By Verna Gibson, For The Bloc

District5 played at Busboys and Poets, surprising attendees with diverse sound and performance unique to the traditional woodwind quintet April 6.

Woodwind quintet District5 opened to nearly a full house, drawing a crowd through the combination of bassoon, oboe, flute, French horn and clarinet to cover a variety of music.

“I really love the music they played,” said Kaitlin Kang of Washington, D.C.  “I think it really fits the venue and the atmosphere.”

District5 is a University of Maryland graduate fellowship woodwind quintet, made up of David Young on bassoon; Laura Kaufman on flute; Laura Brisson on the French horn; Alison Lowell on oboe; and Nina Elhassan on the clarinet.

Young said the woodwind quintet has a lot of unique advantages over some of those other groups because “we’re five totally different instruments and the sounds that we can get.”

Performing for a diverse audience is important to the group, Young said. “We love being able to come out and perform in venues like this for a lot of people who wouldn’t necessarily go to the Clarice Smith Center for a concert,” Young said.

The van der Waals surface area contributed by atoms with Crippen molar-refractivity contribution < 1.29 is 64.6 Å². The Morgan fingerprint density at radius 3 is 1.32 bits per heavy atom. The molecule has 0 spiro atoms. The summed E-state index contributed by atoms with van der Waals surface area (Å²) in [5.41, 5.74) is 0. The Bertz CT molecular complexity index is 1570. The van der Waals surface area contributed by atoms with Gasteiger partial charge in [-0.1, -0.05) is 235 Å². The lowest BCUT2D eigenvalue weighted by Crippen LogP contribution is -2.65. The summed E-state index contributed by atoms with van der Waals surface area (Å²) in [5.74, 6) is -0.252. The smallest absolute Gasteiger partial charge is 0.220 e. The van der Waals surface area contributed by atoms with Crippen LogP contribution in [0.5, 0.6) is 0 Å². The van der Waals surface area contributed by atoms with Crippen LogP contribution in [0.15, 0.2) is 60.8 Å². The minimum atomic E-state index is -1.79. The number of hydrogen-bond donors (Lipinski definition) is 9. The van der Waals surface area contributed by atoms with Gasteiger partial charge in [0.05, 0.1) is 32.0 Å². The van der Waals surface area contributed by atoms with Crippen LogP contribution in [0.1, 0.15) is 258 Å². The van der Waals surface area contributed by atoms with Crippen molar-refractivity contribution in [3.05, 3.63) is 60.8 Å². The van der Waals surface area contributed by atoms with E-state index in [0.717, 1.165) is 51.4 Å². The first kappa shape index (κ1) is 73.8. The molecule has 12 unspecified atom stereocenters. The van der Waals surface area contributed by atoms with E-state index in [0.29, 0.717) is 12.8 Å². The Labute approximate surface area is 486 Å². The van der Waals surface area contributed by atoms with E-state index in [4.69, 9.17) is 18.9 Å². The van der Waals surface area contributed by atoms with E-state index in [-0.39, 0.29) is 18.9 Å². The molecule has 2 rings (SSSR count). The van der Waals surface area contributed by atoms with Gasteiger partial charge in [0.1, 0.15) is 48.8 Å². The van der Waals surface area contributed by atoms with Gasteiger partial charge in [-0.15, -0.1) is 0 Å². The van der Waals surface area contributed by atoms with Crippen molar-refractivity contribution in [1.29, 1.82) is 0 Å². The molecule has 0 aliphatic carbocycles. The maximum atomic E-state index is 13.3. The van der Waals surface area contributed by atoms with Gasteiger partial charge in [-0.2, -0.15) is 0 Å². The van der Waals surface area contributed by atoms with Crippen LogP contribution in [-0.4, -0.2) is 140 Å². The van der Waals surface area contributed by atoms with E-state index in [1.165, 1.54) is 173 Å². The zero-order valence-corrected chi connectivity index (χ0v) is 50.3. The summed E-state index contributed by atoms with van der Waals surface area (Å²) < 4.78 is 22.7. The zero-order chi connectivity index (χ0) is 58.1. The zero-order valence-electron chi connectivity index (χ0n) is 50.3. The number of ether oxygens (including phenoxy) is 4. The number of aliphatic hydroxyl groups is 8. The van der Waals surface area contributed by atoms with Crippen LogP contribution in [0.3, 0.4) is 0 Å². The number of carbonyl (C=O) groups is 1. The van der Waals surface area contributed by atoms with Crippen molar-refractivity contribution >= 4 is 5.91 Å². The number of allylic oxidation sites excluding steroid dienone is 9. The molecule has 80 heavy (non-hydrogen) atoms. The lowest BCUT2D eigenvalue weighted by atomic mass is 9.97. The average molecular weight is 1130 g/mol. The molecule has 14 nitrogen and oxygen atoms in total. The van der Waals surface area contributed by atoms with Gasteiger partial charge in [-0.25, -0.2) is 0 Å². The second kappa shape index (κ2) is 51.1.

The different instruments allow the group to experiment on a range of songs.

Baltimore 1970s rocker Frank Zappa and modern day American composer and guitarist Evis Sammoutis are among the selections the quintet covers.

Bassoonist David Young said District5 aims to bring “young, vibrant and energetic; a sort of fresh face for classical music.”

The group selectively chose songs to entice audience members, Young said.

“We picked a program of high energy [and] fast music because we knew that would be engaging for the audience,” Young said, “and a surprise that you can get that kind of music out of a woodwind quintet.”

Not everything went perfectly. Doctoral candidate Lexi Bryant, studying musical arts at this university, attended the concert with Petra Hogan to show support for the group members.

Bryant said she found the sound system to be troublesome because of its small space.

“It was difficult to hear in Busboys and Poets because of the acoustics in the room,” Bryant said. Bryant went on to say, despite the acoustics, she still enjoyed the performance.

Students admitted into the master’s program competed among themselves to grab a spot in the quintet.

“It was almost like a reality TV show elimination day,” Young said.


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